Sermon Text for August 17th – John 13:1-20

1 Now before the Feast of the Passover, when Jesus knew that his hour had come to depart out of this world to the Father, having loved his own who were in the world, he loved them to the end. 2 During supper, when the devil had already put it into the heart of Judas Iscariot, Simon’s son, to betray him, 3 Jesus, knowing that the Father had given all things into his hands, and that he had come from God and was going back to God, 4 rose from supper. He laid aside his outer garments, and taking a towel, tied it around his waist. 5 Then he poured water into a basin and began to wash the disciples’ feet and to wipe them with the towel that was wrapped around him. 6 He came to Simon Peter, who said to him, “Lord, do you wash my feet?” 7 Jesus answered him, “What I am doing you do not understand now, but afterward you will understand.” 8 Peter said to him, “You shall never wash my feet.” Jesus answered him, “If I do not wash you, you have no share with me.” 9 Simon Peter said to him, “Lord, not my feet only but also my hands and my head!” 10 Jesus said to him, “The one who has bathed does not need to wash, except for his feet, but is completely clean. And you are clean, but not every one of you.” 11 For he knew who was to betray him; that was why he said, “Not all of you are clean.”
12 When he had washed their feet and put on his outer garments and resumed his place, he said to them, “Do you understand what I have done to you? 13 You call me Teacher and Lord, and you are right, for so I am. 14 If I then, your Lord and Teacher, have washed your feet, you also ought to wash one another’s feet. 15 For I have given you an example, that you also should do just as I have done to you. 16 Truly, truly, I say to you, a servant is not greater than his master, nor is a messenger greater than the one who sent him. 17 If you know these things, blessed are you if you do them. 18 I am not speaking of all of you; I know whom I have chosen. But the Scripture will be fulfilled, ‘He who ate my bread has lifted his heel against me.’ 19 I am telling you this now, before it takes place, that when it does take place you may believe that I am he. 20 Truly, truly, I say to you, whoever receives the one I send receives me, and whoever receives me receives the one who sent me.”

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8 comments

  1. Jesus never says that is Judas who is unclean. And from his words it can also be understood that eleven of his disciples are unclean, and one is not. At the end of the day, Judas is in fact Jesus, writ large. And the reason that Jesus speaks in parables is because he is a parable for his alter-ego, Judas. For this Jesus says that “when you receive the one I sent, you receive me, and that I and the Father are one. But the Father is greater.”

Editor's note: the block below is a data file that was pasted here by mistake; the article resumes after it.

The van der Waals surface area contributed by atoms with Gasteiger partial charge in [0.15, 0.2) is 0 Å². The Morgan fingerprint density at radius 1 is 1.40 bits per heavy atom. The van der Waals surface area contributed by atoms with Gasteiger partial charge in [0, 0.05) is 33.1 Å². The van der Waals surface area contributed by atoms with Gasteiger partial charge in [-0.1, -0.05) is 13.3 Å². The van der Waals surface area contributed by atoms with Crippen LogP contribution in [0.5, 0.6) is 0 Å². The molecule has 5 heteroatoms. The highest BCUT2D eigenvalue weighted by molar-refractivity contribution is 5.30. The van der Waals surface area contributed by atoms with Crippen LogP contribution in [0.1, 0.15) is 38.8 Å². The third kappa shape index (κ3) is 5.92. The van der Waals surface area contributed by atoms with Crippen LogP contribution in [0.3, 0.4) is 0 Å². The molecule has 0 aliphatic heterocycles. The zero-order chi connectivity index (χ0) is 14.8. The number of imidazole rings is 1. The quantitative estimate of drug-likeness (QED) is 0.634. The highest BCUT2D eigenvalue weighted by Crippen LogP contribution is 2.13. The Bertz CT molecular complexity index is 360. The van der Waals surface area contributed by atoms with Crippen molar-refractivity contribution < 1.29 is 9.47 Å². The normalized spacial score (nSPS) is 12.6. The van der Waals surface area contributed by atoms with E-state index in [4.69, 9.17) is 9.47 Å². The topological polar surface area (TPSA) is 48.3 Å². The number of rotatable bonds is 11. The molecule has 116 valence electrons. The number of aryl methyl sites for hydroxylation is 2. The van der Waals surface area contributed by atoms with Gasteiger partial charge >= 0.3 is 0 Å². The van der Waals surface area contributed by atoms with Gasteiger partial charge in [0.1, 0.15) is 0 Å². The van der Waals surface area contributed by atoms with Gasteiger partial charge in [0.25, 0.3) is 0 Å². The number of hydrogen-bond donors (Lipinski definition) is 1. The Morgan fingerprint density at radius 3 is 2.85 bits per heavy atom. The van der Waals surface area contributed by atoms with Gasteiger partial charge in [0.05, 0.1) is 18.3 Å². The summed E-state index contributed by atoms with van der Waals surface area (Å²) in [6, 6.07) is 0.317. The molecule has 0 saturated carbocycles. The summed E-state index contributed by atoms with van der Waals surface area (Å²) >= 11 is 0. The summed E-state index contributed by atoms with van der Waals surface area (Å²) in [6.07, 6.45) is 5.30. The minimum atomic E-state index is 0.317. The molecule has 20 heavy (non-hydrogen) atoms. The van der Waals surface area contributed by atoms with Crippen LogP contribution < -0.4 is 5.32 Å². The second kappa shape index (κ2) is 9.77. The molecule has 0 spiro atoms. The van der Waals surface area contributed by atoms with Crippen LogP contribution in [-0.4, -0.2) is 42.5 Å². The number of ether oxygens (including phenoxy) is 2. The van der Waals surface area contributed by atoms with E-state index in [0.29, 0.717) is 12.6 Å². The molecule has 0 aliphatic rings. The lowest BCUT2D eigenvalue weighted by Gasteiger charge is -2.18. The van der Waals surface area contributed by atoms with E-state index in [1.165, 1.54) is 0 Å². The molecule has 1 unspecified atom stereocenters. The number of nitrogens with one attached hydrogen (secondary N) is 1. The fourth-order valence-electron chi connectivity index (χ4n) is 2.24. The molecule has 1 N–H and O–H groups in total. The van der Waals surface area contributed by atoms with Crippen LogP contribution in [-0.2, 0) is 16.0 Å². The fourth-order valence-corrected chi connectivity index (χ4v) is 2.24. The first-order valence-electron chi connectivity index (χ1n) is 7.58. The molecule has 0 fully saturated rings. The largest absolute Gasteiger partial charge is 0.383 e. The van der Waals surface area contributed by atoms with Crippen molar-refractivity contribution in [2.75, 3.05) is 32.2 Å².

1. While it’s true that Jesus doesn’t say explicitly, “One of you is unclean, and it’s you, Judas Iscariot,” but I don’t know how you can read this text and conclude that that’s exactly what Jesus is saying. John makes that perfectly clear in v 11.
      I’m also having a hard time understanding your “Judas is in fact Jesus” comment. In what way? Judas was a sinful man; Jesus was/is the Son of God, the second person of the trinity, who put on flesh an dwelt among us, who was tempted in every way but was without sin. Judas was impelled by Satan to betray the Son of God to his death. Really I don’t see how they could be more different.

      1. Jesus says to let your eye be single. The perceived enmity between Jesus and his betrayer is even today a source of great tension throughout the world. Jesus says that no man can take his life, that he lays it down willingly. So who’s responsible? The official view of the Vatican is that there is no forgiveness for Judas. But considering that everyone betrays Jesus at one time or another, if not on a more-determined basis, then it might be surmised that there is forgiveness for no one. But just as Balaam ended by blessing the children of Israel, whom he had originally set out to curse, so too is The New Testament, for those who know how to read it, also according a similar treatment to Judas.